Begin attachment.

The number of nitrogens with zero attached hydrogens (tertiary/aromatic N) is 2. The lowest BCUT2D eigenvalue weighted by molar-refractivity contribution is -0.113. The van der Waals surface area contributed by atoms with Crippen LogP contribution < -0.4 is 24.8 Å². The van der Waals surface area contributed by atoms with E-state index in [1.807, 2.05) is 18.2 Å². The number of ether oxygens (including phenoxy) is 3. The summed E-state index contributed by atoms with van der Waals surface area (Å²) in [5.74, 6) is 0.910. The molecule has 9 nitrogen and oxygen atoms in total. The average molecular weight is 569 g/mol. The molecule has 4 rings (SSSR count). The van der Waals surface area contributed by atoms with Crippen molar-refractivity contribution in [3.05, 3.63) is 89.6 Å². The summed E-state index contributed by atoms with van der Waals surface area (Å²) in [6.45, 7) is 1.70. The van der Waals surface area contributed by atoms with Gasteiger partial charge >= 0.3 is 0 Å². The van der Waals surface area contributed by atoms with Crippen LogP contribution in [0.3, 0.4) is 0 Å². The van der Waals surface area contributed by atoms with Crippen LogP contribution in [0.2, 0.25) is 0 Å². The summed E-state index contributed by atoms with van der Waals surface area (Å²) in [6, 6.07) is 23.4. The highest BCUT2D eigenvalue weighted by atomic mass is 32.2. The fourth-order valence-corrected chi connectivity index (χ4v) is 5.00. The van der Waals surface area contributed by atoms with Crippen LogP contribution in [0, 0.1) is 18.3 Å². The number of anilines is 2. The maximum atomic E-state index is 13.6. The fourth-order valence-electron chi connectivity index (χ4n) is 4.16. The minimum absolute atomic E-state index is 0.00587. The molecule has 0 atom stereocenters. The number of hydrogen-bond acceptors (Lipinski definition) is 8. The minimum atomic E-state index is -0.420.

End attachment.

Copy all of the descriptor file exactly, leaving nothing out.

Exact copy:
The number of nitrogens with zero attached hydrogens (tertiary/aromatic N) is 2. The lowest BCUT2D eigenvalue weighted by molar-refractivity contribution is -0.113. The van der Waals surface area contributed by atoms with Crippen LogP contribution < -0.4 is 24.8 Å². The van der Waals surface area contributed by atoms with E-state index in [1.807, 2.05) is 18.2 Å². The number of ether oxygens (including phenoxy) is 3. The summed E-state index contributed by atoms with van der Waals surface area (Å²) in [5.74, 6) is 0.910. The molecule has 9 nitrogen and oxygen atoms in total. The average molecular weight is 569 g/mol. The molecule has 4 rings (SSSR count). The van der Waals surface area contributed by atoms with Crippen molar-refractivity contribution in [3.05, 3.63) is 89.6 Å². The summed E-state index contributed by atoms with van der Waals surface area (Å²) in [6.45, 7) is 1.70. The van der Waals surface area contributed by atoms with Gasteiger partial charge >= 0.3 is 0 Å². The van der Waals surface area contributed by atoms with Crippen LogP contribution in [0.3, 0.4) is 0 Å². The van der Waals surface area contributed by atoms with Crippen LogP contribution in [0.2, 0.25) is 0 Å². The summed E-state index contributed by atoms with van der Waals surface area (Å²) in [6, 6.07) is 23.4. The highest BCUT2D eigenvalue weighted by atomic mass is 32.2. The fourth-order valence-corrected chi connectivity index (χ4v) is 5.00. The van der Waals surface area contributed by atoms with Crippen LogP contribution in [0, 0.1) is 18.3 Å². The number of anilines is 2. The maximum atomic E-state index is 13.6. The fourth-order valence-electron chi connectivity index (χ4n) is 4.16. The minimum absolute atomic E-state index is 0.00587. The molecule has 0 atom stereocenters. The number of hydrogen-bond acceptors (Lipinski definition) is 8. The minimum atomic E-state index is -0.420.